INSTITUTO DE BIOTECNOLOGIA Y BIOLOGIA MOLECULAR
Unidad Ejecutora - UE
congresos y reuniones científicas
Genome-wide identification of rhizobial genes associated to the colonization of plant rhizospheres using signature-tagged mutagenesis (STM) and high through put DNA sequencing.
SALAS, ME.; LOZANO, MJ.; LOPEZ, JL.; ALBICORO FJ.; NILSSON, J; ÁLVAREZ , F.; DRAGHI, WO.; TORRES TEJERIZO, G.; PISTORIO, M.; DEL PAPA, MF.; PARISI G.; BECKER A.; LAGARES, A.
Metepec Atlixco, Puebla
Conferencia; Fourth Meeting of Biochemistry and Molecular Biology of Bacteria.; 2015
Sociedad Mexicana de Bioquímica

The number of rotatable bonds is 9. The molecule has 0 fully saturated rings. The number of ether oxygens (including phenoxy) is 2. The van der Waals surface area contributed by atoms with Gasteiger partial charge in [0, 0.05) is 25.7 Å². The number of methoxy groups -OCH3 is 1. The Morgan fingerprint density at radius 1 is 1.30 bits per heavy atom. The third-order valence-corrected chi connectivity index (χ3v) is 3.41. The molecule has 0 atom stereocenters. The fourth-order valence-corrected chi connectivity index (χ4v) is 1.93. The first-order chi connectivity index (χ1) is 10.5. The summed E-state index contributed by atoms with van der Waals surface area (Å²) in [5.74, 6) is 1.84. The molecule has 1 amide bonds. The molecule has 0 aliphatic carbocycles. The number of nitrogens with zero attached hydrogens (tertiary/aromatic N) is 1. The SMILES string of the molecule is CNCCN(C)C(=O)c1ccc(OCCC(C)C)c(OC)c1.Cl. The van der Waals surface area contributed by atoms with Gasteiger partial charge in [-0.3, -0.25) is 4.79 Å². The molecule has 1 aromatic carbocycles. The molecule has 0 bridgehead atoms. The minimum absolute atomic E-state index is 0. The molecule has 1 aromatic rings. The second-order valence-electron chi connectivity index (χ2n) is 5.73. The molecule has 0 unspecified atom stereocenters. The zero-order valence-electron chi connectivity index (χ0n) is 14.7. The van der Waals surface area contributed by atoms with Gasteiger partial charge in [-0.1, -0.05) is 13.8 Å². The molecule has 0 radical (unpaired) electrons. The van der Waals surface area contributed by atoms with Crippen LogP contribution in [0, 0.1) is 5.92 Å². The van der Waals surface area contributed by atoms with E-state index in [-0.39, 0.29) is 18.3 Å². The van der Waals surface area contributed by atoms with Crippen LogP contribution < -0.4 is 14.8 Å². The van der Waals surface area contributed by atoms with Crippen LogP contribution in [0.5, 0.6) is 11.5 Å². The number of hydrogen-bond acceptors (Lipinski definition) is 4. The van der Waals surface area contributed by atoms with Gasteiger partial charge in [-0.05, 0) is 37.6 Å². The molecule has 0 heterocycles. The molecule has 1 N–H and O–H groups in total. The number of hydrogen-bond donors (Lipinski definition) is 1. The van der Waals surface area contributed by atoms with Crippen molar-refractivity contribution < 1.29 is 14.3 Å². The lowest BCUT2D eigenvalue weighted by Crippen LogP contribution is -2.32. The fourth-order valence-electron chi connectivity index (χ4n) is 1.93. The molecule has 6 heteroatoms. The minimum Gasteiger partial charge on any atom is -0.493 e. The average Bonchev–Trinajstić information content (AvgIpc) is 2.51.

Sinorhizobium meliloti is a gram-negative alfa-proteobacterium with the ability to develop nitrogen-fixing root nodules with legumes of the genera Medicago, Melilotus, and Trigonella. These symbiotic associations are tightly regulated, and rhizobial strains compete in soil for the colonization of the limited symbiotic niche (i.e. the final number of nodules/plant is controlled by the host plant). Thus, different rhizobial isolates with diverse nitrogen-fixing capacities compete with each other for root-nodule occupancy. Current evidence indicates that symbiotic competitiveness for nodule occupancy is a complex phenomenon, and that early processes in the rhizosphere are determinant to define which strains will finally associate with the host plant. Unfortunately, the molecular characterization of early events in the rhizosphere by classical transcriptomics and proteomics is technically challenging mainly due to the low numbers of colonizing rhizobia. In order to search for rhizobial genes that are required for an efficient root colonization we used STM technologies coupled to high throughput second-generation DNA sequencing. Classical STM uses different sets of mini-Tn5 mutants where each mutant carries a specific DNA signature tag (?bar code?). Such a tag can be further used for the quantitative estimation of the proportion of each mutant in presence of the others in a given set. Thus, the challenge of a set of mutants against a condition of interest and the subsequent assessment of the proportion of each tag at the beginning and at the end of the experiment, can be used to determine which mutations result in negative/positive effects on the studied phenotype. In this work we present the screening of a library of over 6,000 barcoded mutants of S. meliloti to investigate their early rhizosphere colonization in two different plants: Medicago sativa, a host legume; and Pisum sativum, a non-host legume. The relative analysis of the colonization behavior of each mutant was performed by a PCR of the mutant tags followed by the massive sequencing of the amplification products from both input (initial condition) and output samples (3 and 7 days post-inoculation). The achieved results allowed us to identify more than one hundred S. meliloti genes whose interruption generates negative effects on the colonization of alfalfa roots. Affected mutants could be grouped according to their growth in reach medium, minimal medium, and root exudates. Affection in root colonization strongly correlated with the proportion of nodule occupancy late in symbiosis. Thus, the presence, status, and expression of the identified gene set will be a valuable tool at the time of screening for new inoculants rhizobia. Finally, the comparison of the gene sets required for the colonization of homologous vs. heterologous plants allowed us to draw out general conclusions about the evolutionary origin of the main genetic markers and functions associated with the specific colonization of the host-plant root.